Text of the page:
October 10, 2013 glass ceiling
(1990’s | journalese | “sex discrimination,” “no room at the top”)
An unusual expression in that it seems to have been invented, or at least brought to the world’s attention, at a specific, detectable moment. Or perhaps that is an illusion based on the superstition that LexisNexis is infallible. Every on-line source that ventures an opinion gives credit to a magazine editor named Gay Bryant, quoted in Adweek, March 1984. The phrase took off — according to LexisNexis — in the second half of 1986, with a sharp increase in incidences, including uses by Betty Friedan and Katharine Graham. A book titled “Breaking the Glass Ceiling” was published in 1987. By the early nineties the phrase was well settled. The speed with which it took its place in our vocabulary suggests a certain pent-up demand.
“Glass ceiling” has not changed much since then, other than to seek out groups other than women, like African-Americans. My sense is that it is still used far more often of women than of any other group. A glass ceiling is an unacknowledged barrier to advancement to the top levels of an organization. More specifically, it is the name for the attitudes and actions of male executives, who find ways to prevent women from advancing into the highest circles of management (I almost typed “hell” — but according to Dante, the worst circles of hell were the lowest). The image suggests women who are close enough to real power to see it, but unable to reach the goal. It’s transparent (i.e., unacknowledged), like glass, yet impenetrable, like a ceiling. You can see it, but you can’t get through it. In an earlier age, we might have referred to such women as “(left) out in the cold.”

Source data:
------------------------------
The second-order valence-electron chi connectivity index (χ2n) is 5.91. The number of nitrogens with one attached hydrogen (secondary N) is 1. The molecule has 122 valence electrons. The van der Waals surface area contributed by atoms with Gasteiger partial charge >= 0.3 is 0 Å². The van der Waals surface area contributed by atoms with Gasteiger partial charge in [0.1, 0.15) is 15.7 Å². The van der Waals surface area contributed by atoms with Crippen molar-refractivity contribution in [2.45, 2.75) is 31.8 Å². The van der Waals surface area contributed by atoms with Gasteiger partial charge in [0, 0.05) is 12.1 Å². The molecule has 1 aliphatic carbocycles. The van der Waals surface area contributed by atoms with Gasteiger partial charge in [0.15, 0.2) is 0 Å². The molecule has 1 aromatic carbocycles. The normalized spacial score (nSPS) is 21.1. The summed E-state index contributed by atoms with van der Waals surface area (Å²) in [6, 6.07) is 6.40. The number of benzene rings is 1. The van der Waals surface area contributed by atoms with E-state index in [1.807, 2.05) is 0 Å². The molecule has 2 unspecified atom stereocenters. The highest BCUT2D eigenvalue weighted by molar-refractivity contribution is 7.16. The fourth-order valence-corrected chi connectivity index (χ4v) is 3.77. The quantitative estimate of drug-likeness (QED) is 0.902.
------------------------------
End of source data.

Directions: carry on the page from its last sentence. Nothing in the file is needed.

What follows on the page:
Every so often when you study an expression, you find alternative meanings that saw print once or twice and quickly disappeared. Usually they are as plausible as the winning meaning — often more — and it is not always clear why they didn’t make it. I can’t resist noting two that I came across. The first, from American Banker, November 22, 1985: “The response from the regulators and the Congress was a greater degree of voyeurism, and you and I found ourselves with offices that had glass walls and a glass ceiling. . . . The Comptroller’s office went on a witch-hunt, and the next thing we knew, our office had a glass floor and they were looking up our pants legs.” The emphasis falls on transparency, not impassability. Working beneath a glass ceiling means there’s no place to hide and you can’t get away with anything. Less than a year later, once again in American Banker, the president of the National Association of Bank Women said, “We’re not seeing women move into the very executive levels any more [any more?! — ed.]. There seems to be a glass ceiling that’s there. I call it a glass ceiling because I think it’s a fragile one and that it is going to be shattered.” Another familiar kind of glass — the kind that breaks easily. In retrospect, her optimism seems unwarranted, but the way she uses the expression seems at least as satisfying as the one we accept today.
In the military, you may hear about the “brass ceiling” that keeps women out of the top ranks. In England, the “class ceiling” hinders the upwardly mobile who went to state schools. Maybe there are other imitators out there as well. When a woman does reach the inner sanctum, she may be said to “crack,” “break,” or “shatter” the glass ceiling. The problem is more pervasive, however. If one or two extraordinary women here and there get through, that doesn’t mean a path is cleared for everyone else. There will be a glass ceiling until it’s as normal and commonplace for women to take the levers of power as for men. As long as qualified and deserving women aren’t promoted at the same rate as men — and that ain’t changed — the glass ceiling remains as thick as ever.
Ever-flowing gratitude to my gorgeous girlfriend, who not only nominated the phrase but pointed out that another pre-1980’s equivalent was “gentlemen’s agreement.” Extremely apt, as always.